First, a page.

More Than Health Care: John’s Story 

connectivity tables collaboration for changeAt the age of 11, grade 7 student, John, refused to go to school and was violent with his mother.  

Local police were called to investigate and found much more than a troubled child. They found the home cluttered and unkempt, with no food in the fridge.  

Upon speaking with John’s mother, Mary, they learned she had accessed health and social services in the community yet she was not following through with her primary care plan and was not properly taking her medication.  

Mary was also drinking heavily and she was sleeping for days at a time. Family members would often call 911 for assistance. 

Because of his mother’s state, John was not being cared for or fed regularly. John had also been missing school often and when he did attend, he required a teddy bear or another comfort item. John was clearly struggling with his own mental health concerns and, in addition to being aggressive, he expressed hatred for his mother and had suicidal thoughts. 

Officers knew that this family needed a collaborative response that incorporated the services of multiple agencies. 

Years ago, getting support from all these agencies would have been time consuming and difficult for Mary and John. However, in 2014, the Waterloo Wellington LHIN partnered with the Waterloo Regional Police Service, the Ministry of Community Safety and Correctional Services and Langs Community Health Centre to establish a Connectivity Table in Cambridge.  Based on successful programs in Prince Albert, Saskatchewan, Connectivity Tables bring together representatives from across all public service agencies to build on and enhance collaborative relationships in the community and develop early intervention strategies for at-risk residents.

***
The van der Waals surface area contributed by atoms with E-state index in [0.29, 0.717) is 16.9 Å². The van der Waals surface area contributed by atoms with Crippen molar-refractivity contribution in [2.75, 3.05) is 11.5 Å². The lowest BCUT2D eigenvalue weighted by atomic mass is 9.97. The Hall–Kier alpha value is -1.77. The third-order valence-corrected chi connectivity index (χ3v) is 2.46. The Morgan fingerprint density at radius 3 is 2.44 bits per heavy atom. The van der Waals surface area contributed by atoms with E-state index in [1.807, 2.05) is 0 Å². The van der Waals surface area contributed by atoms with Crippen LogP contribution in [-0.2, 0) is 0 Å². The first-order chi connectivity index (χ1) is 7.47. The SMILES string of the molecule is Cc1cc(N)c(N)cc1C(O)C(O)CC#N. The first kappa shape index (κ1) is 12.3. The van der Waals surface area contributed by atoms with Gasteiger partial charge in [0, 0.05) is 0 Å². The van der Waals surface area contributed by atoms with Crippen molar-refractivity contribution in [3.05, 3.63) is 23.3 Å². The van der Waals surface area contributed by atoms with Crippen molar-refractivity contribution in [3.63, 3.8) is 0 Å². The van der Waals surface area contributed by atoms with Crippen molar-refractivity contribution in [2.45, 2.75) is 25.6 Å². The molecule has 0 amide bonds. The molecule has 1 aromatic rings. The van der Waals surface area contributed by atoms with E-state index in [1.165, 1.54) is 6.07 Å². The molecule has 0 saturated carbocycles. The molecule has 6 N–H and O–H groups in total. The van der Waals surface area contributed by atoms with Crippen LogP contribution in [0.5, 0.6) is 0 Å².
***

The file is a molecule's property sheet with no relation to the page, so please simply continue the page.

Mary and John’s story was brought forward to the Connectivity Table. After a seven minute conversation, the Connectivity Table members put a plan in place to address risk factors of mental health, school attendance, parenting, physical health and addiction and within 48 hours that plan was acted upon. 

  • A mental health worker met with Mary, coordinated her admission to a hospital and linked her with alcohol treatment and counseling. A care plan was developed and was shared across agencies. 
  • Family and Children’s Services addressed John’s immediate needs for care. With Mary’s consent, they placed John in a foster home temporarily while his mom worked on her mental health and on parenting issues. The school ensured that John had adequate supports while going through this transition. 
  • When John does return to Mary’s care, issues of housing, employment and other long-term supports will be determined. 

Without Connectivity Tables , Mary’s condition would likely have deteriorated – increasing the complexity of her care and John’s immediate needs for support may have been missed.

since its inception 159 cases have been resolved through connectivity tables

“It used to take us a week or two to navigate the system to figure out who the point person was within the agency to make some decisions about how to help kids, families, and adults.”   

– Erin Scott, Waterloo Region District School Board Representative 

For more information on Connectivity click here